I have good news, and I have bad news. The bad news? Your iPhone, or Galaxy S20, or Google Pixel 4 is a breeding ground for all kinds of bacteria and a repository for plenty of other germs that you probably would rather not think about. In fact, every few months, articles remind us that the smartphone you press against your face is covered in more germs than an average toilet seat. (I told you it was bad news.)
But the good news? Apple has now changed its guidelines on cleaning your devices to include using Clorox Disinfecting Wipes. From Apple's updated How to Clean Your Apple Products Site:
Using a 70 percent isopropyl alcohol wipe or Clorox Disinfecting Wipes, you may gently wipe the hard, nonporous surfaces of your Apple product, such as the display, keyboard, or other exterior surfaces. Don't use bleach. Avoid getting moisture in any opening, and don't submerge your Apple product in any cleaning agents. Don't use on fabric or leather surfaces.
When you think about all the places you set your phone, it's no surprise how dirty it gets. Most of the time we don't even think about it, but now is a good time to start. With the current Coronavirus outbreak, the CDC is telling people to wash their hands, and not to touch their face. Except, think about how often you touch your phone, and then put your phone up to your face.
So, Apple's new guidelines come at a pretty helpful time. Still, there are some things you should never use to clean your device. For example, bleach or spray kitchen cleaners are abrasive and can strip the oleophobic coating on the glass on your device. That coating is there to reduce the buildup of smudges from oils on your fingers and protect the screen. In fact, that coating is why Apple previously said you shouldn't use alcohol.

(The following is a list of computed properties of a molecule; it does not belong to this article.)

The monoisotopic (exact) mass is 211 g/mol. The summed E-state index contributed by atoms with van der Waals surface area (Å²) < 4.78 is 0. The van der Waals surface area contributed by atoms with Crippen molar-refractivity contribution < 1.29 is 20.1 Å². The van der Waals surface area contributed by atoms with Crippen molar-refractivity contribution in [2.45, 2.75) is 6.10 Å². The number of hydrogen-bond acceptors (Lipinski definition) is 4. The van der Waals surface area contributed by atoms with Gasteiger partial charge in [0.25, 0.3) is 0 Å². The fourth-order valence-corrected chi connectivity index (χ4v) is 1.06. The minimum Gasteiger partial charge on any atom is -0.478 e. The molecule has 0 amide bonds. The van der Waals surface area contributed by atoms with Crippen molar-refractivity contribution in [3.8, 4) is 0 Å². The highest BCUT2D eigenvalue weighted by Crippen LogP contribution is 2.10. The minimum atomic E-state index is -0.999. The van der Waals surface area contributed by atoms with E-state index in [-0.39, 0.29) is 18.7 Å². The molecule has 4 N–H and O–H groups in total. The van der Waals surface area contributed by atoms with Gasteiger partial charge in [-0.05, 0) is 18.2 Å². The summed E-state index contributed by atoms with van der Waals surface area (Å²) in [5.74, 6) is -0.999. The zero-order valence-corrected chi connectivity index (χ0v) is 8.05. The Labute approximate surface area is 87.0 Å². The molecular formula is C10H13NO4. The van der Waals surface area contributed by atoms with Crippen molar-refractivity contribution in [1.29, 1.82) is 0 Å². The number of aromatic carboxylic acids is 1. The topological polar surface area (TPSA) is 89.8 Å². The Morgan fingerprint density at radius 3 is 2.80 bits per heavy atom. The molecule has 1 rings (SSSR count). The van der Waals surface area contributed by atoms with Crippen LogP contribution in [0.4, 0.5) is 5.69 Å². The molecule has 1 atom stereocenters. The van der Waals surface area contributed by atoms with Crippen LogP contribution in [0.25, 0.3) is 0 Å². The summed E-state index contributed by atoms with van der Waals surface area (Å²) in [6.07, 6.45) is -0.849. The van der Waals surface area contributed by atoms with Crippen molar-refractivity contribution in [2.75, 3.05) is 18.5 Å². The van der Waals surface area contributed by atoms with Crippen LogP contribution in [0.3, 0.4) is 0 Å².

You should still avoid acetone (a compound used in makeup remover), as well as dish soap. It's also a good idea not to use abrasive paper towels. Instead, after using an alcohol wipe, you can dry the device with a soft microfiber cloth.
The same is true for the keyboard on your laptop. Apple says that disinfectant wipes are okay on the display and keyboard, just be careful not to allow liquids to get inside any porous areas.
Another option is to purchase a device specifically designed to disinfect your device using UV-C light. You simply place your iPhone inside, and the light deactivates the DNA inside the germs, preventing them from doing any harm. You can find models for less than $100, but the real question is whether you'll use them. It might just be more convenient
By the way, if you need to remove something from an area other than the front or back, say one of the speaker openings, stay away from liquids. In fact, CNET points out that the best way to clean this area is to use a piece of scotch tape. Just lay it over and press down so that the debris sticks to it, and remove.
Finally, most of the germs that end up on your device come from the same place: your hands. That means that the best way to keep your device clean, is also the best way to stay healthy in general--wash your hands.